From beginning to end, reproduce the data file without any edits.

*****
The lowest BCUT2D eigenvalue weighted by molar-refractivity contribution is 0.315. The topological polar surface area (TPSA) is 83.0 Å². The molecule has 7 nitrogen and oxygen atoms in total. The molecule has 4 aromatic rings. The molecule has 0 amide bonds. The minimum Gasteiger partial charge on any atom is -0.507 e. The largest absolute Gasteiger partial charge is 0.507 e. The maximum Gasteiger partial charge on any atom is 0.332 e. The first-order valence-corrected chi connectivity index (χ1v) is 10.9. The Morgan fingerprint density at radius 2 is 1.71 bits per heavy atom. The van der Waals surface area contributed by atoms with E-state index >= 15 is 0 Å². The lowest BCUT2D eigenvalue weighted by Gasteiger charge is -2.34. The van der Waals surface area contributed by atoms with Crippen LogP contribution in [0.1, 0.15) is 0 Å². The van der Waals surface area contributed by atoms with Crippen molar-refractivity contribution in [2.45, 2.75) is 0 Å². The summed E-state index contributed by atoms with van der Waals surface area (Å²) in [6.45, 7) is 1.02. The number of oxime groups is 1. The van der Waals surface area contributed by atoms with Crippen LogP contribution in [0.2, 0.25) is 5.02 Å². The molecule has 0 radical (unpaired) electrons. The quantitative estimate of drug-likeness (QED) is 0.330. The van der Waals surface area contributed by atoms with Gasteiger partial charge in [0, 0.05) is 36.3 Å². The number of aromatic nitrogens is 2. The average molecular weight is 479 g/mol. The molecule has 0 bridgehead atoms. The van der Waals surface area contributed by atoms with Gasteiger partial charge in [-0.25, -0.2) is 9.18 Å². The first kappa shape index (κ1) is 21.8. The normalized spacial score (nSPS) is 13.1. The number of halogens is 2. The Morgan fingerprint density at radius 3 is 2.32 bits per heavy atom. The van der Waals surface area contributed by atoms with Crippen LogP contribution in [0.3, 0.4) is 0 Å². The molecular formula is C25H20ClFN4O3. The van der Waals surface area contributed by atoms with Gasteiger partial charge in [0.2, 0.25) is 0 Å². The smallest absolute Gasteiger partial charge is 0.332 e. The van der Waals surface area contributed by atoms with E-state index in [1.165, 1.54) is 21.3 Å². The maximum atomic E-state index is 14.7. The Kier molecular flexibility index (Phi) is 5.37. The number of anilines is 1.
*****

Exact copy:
The lowest BCUT2D eigenvalue weighted by molar-refractivity contribution is 0.315. The topological polar surface area (TPSA) is 83.0 Å². The molecule has 7 nitrogen and oxygen atoms in total. The molecule has 4 aromatic rings. The molecule has 0 amide bonds. The minimum Gasteiger partial charge on any atom is -0.507 e. The largest absolute Gasteiger partial charge is 0.507 e. The maximum Gasteiger partial charge on any atom is 0.332 e. The first-order valence-corrected chi connectivity index (χ1v) is 10.9. The Morgan fingerprint density at radius 2 is 1.71 bits per heavy atom. The van der Waals surface area contributed by atoms with E-state index >= 15 is 0 Å². The lowest BCUT2D eigenvalue weighted by Gasteiger charge is -2.34. The van der Waals surface area contributed by atoms with Crippen LogP contribution in [0.1, 0.15) is 0 Å². The van der Waals surface area contributed by atoms with Crippen molar-refractivity contribution in [2.45, 2.75) is 0 Å². The summed E-state index contributed by atoms with van der Waals surface area (Å²) in [6.45, 7) is 1.02. The number of oxime groups is 1. The van der Waals surface area contributed by atoms with Crippen LogP contribution in [0.2, 0.25) is 5.02 Å². The molecule has 0 radical (unpaired) electrons. The quantitative estimate of drug-likeness (QED) is 0.330. The van der Waals surface area contributed by atoms with Gasteiger partial charge in [0, 0.05) is 36.3 Å². The number of aromatic nitrogens is 2. The average molecular weight is 479 g/mol. The molecule has 0 bridgehead atoms. The van der Waals surface area contributed by atoms with Gasteiger partial charge in [-0.25, -0.2) is 9.18 Å². The first kappa shape index (κ1) is 21.8. The normalized spacial score (nSPS) is 13.1. The number of halogens is 2. The Morgan fingerprint density at radius 3 is 2.32 bits per heavy atom. The van der Waals surface area contributed by atoms with Crippen LogP contribution in [0.3, 0.4) is 0 Å². The molecular formula is C25H20ClFN4O3. The van der Waals surface area contributed by atoms with Gasteiger partial charge in [0.2, 0.25) is 0 Å². The smallest absolute Gasteiger partial charge is 0.332 e. The van der Waals surface area contributed by atoms with E-state index in [1.165, 1.54) is 21.3 Å². The maximum atomic E-state index is 14.7. The Kier molecular flexibility index (Phi) is 5.37. The number of anilines is 1.